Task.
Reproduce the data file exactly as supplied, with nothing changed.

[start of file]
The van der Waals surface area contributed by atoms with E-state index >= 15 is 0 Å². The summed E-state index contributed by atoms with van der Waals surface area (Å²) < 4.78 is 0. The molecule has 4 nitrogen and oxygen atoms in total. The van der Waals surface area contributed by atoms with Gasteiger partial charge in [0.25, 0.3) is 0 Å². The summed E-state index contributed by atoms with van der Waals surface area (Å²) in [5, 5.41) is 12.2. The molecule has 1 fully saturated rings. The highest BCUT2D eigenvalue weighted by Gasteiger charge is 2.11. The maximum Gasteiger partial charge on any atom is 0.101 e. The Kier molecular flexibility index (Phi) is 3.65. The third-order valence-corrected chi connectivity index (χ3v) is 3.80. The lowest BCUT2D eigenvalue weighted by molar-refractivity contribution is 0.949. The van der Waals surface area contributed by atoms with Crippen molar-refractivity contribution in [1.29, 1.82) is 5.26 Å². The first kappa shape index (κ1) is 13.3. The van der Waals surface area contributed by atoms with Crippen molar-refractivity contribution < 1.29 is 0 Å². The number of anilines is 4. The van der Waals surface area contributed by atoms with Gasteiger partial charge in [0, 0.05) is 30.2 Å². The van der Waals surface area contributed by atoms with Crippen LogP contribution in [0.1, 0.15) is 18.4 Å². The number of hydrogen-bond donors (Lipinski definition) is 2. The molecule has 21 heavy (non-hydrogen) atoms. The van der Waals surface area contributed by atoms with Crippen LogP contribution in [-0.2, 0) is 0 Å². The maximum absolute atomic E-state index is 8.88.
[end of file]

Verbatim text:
The van der Waals surface area contributed by atoms with E-state index >= 15 is 0 Å². The summed E-state index contributed by atoms with van der Waals surface area (Å²) < 4.78 is 0. The molecule has 4 nitrogen and oxygen atoms in total. The van der Waals surface area contributed by atoms with Gasteiger partial charge in [0.25, 0.3) is 0 Å². The summed E-state index contributed by atoms with van der Waals surface area (Å²) in [5, 5.41) is 12.2. The molecule has 1 fully saturated rings. The highest BCUT2D eigenvalue weighted by Gasteiger charge is 2.11. The maximum Gasteiger partial charge on any atom is 0.101 e. The Kier molecular flexibility index (Phi) is 3.65. The third-order valence-corrected chi connectivity index (χ3v) is 3.80. The lowest BCUT2D eigenvalue weighted by molar-refractivity contribution is 0.949. The van der Waals surface area contributed by atoms with Crippen molar-refractivity contribution in [1.29, 1.82) is 5.26 Å². The first kappa shape index (κ1) is 13.3. The van der Waals surface area contributed by atoms with Crippen molar-refractivity contribution < 1.29 is 0 Å². The number of anilines is 4. The van der Waals surface area contributed by atoms with Gasteiger partial charge in [0, 0.05) is 30.2 Å². The van der Waals surface area contributed by atoms with Crippen LogP contribution in [0.1, 0.15) is 18.4 Å². The number of hydrogen-bond donors (Lipinski definition) is 2. The molecule has 21 heavy (non-hydrogen) atoms. The van der Waals surface area contributed by atoms with Crippen LogP contribution in [-0.2, 0) is 0 Å². The maximum absolute atomic E-state index is 8.88.